Terminally Single 001: Raj (The Big Bang Theory)

 

When I told my professor that I’m writing a blog post about Raj being terminally single, his response was:

“My wife and I always wondered why it had to be the brown guy???”

Fair question. But no clear answer. The Big Bang Theory features some of the most socially awkward characters I’ve ever seen on television. I could not think of a better person to begin my Terminally Single series with than Rajesh Koothrappali.

Raj is a gentle, compassionate, and sensitive person. Who wouldn’t want to date Rajesh Koothrappali? I would! Before you judge, let me give you some reasons why:

    • When Raj finally opens his mouth to speak… he’s actually very funny.
    • Raj also enjoys chick flicks (Eg. Sex in the City)
    • Raj is rich, enough said.
    • My future children will finally have good hair!

It must be difficult for Raj to find love in the middle of sunny California. His odds may have been stronger back in New Delhi, India.  I do sympathize for Raj, because I also know the complexities of branching into the world of interracial dating. Although interracial dating is not prominent in the show, it is still present when Raj’s parents become involved. Their demand for Raj to marry “a nice Indian girl” hinders him from finding ANY woman.


In grade six, I attended a small middle school in Toronto. The old and slightly crusty-looking school had a majority of Caucasian students and a significant minority of black students. That never bothered me though.

If you remember sixth grade like I do, then you know that grade six is the beginning of girlfriends and boyfriends. I watched my friends chase after boys. The girls would walk with the boys after school, sit with the boys at lunch, and ask the boys to all the school dances. Some got boyfriends and some didn’t.

When I attempted to participate in the act of ‘boy-chasing’, my friends made it very clear who I was supposed to pursue and who I was not. I could choose from the five black boys ranging between grades six and eight. Every other boy was not ‘my type’. So instead, I chose not to boy-chase.

The point I want to make is that branching into interracial dating is not an easy task. Even if Raj can overcome his phobia of speaking to women, he will need to assert his independence to break free from the meddling of his parents.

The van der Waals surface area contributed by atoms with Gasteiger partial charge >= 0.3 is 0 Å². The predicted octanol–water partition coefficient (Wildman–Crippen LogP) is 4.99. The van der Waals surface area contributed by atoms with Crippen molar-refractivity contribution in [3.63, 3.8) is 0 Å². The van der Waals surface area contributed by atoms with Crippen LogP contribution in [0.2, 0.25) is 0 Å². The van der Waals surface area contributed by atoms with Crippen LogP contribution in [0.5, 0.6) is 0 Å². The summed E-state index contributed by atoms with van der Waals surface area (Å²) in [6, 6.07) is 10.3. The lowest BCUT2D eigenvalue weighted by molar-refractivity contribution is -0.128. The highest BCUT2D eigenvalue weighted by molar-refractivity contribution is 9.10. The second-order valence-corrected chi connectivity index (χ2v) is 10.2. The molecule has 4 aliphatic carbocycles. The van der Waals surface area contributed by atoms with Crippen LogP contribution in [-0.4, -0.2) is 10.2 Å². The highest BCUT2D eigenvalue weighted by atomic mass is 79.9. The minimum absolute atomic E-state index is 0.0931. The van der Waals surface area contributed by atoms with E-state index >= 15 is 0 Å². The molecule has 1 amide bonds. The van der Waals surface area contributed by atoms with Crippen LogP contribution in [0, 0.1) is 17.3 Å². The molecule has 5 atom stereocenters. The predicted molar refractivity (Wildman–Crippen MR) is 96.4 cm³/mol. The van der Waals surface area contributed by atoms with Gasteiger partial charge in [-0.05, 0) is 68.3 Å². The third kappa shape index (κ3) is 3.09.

I often wonder what a cooler, hunkier version of Raj might look like. A Raj free from his parents. A Raj unconsumed by comics and Star Trek. A Raj with sexy bed-hair. This is what I came up with:

Dr. Mohinder Suresh from the television series Heroes.

Dr. Suresh has the perfect balance between nerdy and hunky. With someone like Dr. Suresh in the television world, there is NO reason why Raj isn’t getting any women. We just need to ruffle his hair a bit, throw out his sweater vests, and grow some fuzz on his face. Raj will become a South East seducing machine! …Or maybe not.

Let’s be honest, Raj will need more than just a new wardrobe and facial hair. He needs a major confidence boost. Once Raj has enough confidence, he will stop clinging to faulty, unsubstantial relationships with women. Loneliness and desperation has made Raj a classic settler.

He settles for any resemblance of a relationship.

He settles for mediocre love and affection.

He settles for less than he deserves.

I think Raj deserves so much more than a fling with deaf gold digger, a fake marriage with a closet lesbian and a controversial love interest with Siri the iPhone.

*My note to the directors and writers: Give Raj A Girlfriend! If you need some recommendations, then let me be the first to help. I see Raj with a young university student. Possibly black with short hair and a winning smile. Approximately 5″6 (give or take a few inches), with a love for writing and blogging. But that’s just a suggestion.  🙂

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2 Comments (+add yours?)

  1. jaypeeel
    May 31, 2012 @ 18:34:05

    Couldn’t have picked a better choice than Raj haha. I love the Big Bang Theory. I really like how this post is a more personal and serious one than “Third Wheel Problems.” I think it’s great that you can relate to readers using humour, as well as the ability to be more serious. My only suggestion is that I would bold a part in your last paragraph since it seems really important to the point you’re trying to get across, but other than that I loved it.

    Reply

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